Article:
This book is fun, sexually-charged and really rather naughty in places, so all together a good, feisty romp, and not one which involves a doormat of a heroine – far from it!


I’m a fan of a solid anti-heroine; a modern, intelligent, sexually-aware (even if she’s a virgin) woman who knows her own mind and body, and I’d like to see more of them coming to the fore within the romance genre.

Good on these authors for exploring these themes, and for M&B for supporting them in doing so.  They don’t always attract positive feedback, probably because they’re a departure from the norm, and it is quite rightly horses for courses, but I for one am flying the flag for the wonderful and exciting anti heroine!

Cooking up a Mystery

I’ve always loved a good murder, especially a light-hearted one, i.e. Midsomer Murder-esque.  I especially like those in which the investigator is female.  I’m not sure why that is, maybe because I find them easier to relate to.

I started with Miss Marple, then moved on to Agatha Raisin, both of which I’m extremely fond, but my favourite by far is Sadie Hoffmiller.  She is the character created by American author, Josi S. Kilpack.  Sadie is a middle-aged, ‘normal’ woman who seems to find herself involved in many a mystery, from murders to disappearances.

In the same way that Jessica Fletcher, the super speedy typewriter from the 80’s ‘Murder She Wrote’ series, is likeable, so is Sadie.    She’s a mum of two grown up children, lives in suburbia and has a retired police detective for a fiance, which comes in very handy when investigating a plethora of crimes.

I discovered Josi S. Kilpack and her heroine by accident while waiting for the toilet in a cafe called Sweet Mermaids in Ketchikan, Alaska (as one who does).  There was one one of those turney book merchandising units where I was standing and there were quite a few books on it, but bizarrely they were all the same – tens of copies of ‘Baked Alaska’.

I picked it up to read the blurb and although it cost a lot (twice as much as it would have in the UK – perhaps due to shipping costs to Alaska?), I knew I needed it in my life!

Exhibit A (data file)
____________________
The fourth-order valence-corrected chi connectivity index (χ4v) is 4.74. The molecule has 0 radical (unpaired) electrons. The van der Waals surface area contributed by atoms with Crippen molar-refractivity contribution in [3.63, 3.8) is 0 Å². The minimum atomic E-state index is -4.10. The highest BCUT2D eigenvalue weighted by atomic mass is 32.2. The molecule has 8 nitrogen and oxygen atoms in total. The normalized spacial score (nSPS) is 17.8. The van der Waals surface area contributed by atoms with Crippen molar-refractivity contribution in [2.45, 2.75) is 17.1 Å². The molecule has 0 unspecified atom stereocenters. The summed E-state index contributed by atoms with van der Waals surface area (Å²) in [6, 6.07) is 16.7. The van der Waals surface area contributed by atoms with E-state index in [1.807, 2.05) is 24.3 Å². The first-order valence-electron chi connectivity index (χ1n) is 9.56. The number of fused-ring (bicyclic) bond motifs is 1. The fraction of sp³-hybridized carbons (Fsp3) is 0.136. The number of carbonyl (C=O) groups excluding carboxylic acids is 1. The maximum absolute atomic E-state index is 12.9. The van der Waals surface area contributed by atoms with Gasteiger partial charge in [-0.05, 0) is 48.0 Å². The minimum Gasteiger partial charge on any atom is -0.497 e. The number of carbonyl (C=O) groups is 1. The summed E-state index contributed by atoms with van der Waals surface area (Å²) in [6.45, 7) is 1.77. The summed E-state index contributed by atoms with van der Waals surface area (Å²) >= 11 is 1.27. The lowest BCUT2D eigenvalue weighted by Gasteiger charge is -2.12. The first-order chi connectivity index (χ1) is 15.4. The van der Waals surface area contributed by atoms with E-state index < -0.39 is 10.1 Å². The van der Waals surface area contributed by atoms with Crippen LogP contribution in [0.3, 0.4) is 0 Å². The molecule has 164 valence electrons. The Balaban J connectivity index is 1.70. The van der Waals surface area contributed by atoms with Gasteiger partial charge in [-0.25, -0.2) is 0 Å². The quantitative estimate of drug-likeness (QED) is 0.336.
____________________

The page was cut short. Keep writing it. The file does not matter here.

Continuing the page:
It had two major ingredients that appealed: a murder mystery plus, and this is amazing, recipes!  What a winning combination.  Basically, Josi S. Kilpack writes her novels with a key difference – that every so often we hear about what Sadie is eating – and of course it ain’t burgers n chips.  No.  It’s usually exciting foods relevant to the location she’s in.  Then – and this excites me – then, we get the recipe for it.  How brilliant is that?!

Another interesting element to Josi’s stories is that they involve Sadie travelling – whether it be within the States or further afield.  In addition to ‘Baked Alaska’ I’ve read ‘English Trifle’ – trip to England of course, a stately home no less; ‘Rocky Road’ where Sadie travels to Utah – very interesting; and Fortune Cookie, which is based in San Francisco’s China Town.  So not only do you feel that you’ve read a good old yarn, you’ve also, in your head at least, travelled somewhere rather exotic, and discovered something about the cuisine there – a recipe for reading success I’d say!

I’m pacing myself with the Sadie Hoffmiller series as Josi has finished writing them and, if what I’ve read is true, isn’t planning on writing any more.  Such a shame!  I’m going to be sad when I’ve finished them all so I’m taking my time, but ‘Banana Split’ is staring back at me from the shelf and it’s very tempting.

I was waiting so long for the toilet in the Sweet Mermaid that I gave up in the end so I never did get to see what the loo looked like, but I did discover something much more exciting, and I’m delighted I did!

Find out more about Josi S. Kilner here:

Most of the titles appear to be available on Amazon

It even inspired me to attempt to make a Baked Alaska, which is what this picture shows.   I have to admit there is a recipe for this in the book but I chose one out of my much loved Howdens cookery book, mainly because it looked almost impossible and I like a culinary challenge!  They actually look much more impressive than they taste (bit bland really) but it’s a show-stopper at a dinner party!

Arty Stuff & Classlessness